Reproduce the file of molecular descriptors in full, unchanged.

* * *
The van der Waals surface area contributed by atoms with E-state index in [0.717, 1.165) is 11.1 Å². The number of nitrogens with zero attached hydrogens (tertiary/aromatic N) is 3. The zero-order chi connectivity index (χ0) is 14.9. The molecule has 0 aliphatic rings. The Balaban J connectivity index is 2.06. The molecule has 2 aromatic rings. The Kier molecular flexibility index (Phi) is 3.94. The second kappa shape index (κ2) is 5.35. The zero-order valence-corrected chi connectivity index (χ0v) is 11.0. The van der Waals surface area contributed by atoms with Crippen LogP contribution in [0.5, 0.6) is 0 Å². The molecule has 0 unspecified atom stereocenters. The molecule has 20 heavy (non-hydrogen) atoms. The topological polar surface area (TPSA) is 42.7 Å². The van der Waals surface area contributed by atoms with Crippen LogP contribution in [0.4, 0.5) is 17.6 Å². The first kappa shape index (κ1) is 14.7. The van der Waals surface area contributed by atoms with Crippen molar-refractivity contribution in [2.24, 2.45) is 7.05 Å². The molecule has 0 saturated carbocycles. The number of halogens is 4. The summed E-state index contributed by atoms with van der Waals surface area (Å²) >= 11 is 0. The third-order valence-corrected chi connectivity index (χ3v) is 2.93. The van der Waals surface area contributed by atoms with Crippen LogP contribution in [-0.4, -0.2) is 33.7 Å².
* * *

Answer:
The van der Waals surface area contributed by atoms with E-state index in [0.717, 1.165) is 11.1 Å². The number of nitrogens with zero attached hydrogens (tertiary/aromatic N) is 3. The zero-order chi connectivity index (χ0) is 14.9. The molecule has 0 aliphatic rings. The Balaban J connectivity index is 2.06. The molecule has 2 aromatic rings. The Kier molecular flexibility index (Phi) is 3.94. The second kappa shape index (κ2) is 5.35. The zero-order valence-corrected chi connectivity index (χ0v) is 11.0. The van der Waals surface area contributed by atoms with Crippen LogP contribution in [0.5, 0.6) is 0 Å². The molecule has 0 unspecified atom stereocenters. The molecule has 20 heavy (non-hydrogen) atoms. The topological polar surface area (TPSA) is 42.7 Å². The van der Waals surface area contributed by atoms with Crippen LogP contribution in [0.4, 0.5) is 17.6 Å². The first kappa shape index (κ1) is 14.7. The van der Waals surface area contributed by atoms with Crippen molar-refractivity contribution in [2.24, 2.45) is 7.05 Å². The molecule has 0 saturated carbocycles. The number of halogens is 4. The summed E-state index contributed by atoms with van der Waals surface area (Å²) >= 11 is 0. The third-order valence-corrected chi connectivity index (χ3v) is 2.93. The van der Waals surface area contributed by atoms with Crippen LogP contribution in [-0.4, -0.2) is 33.7 Å².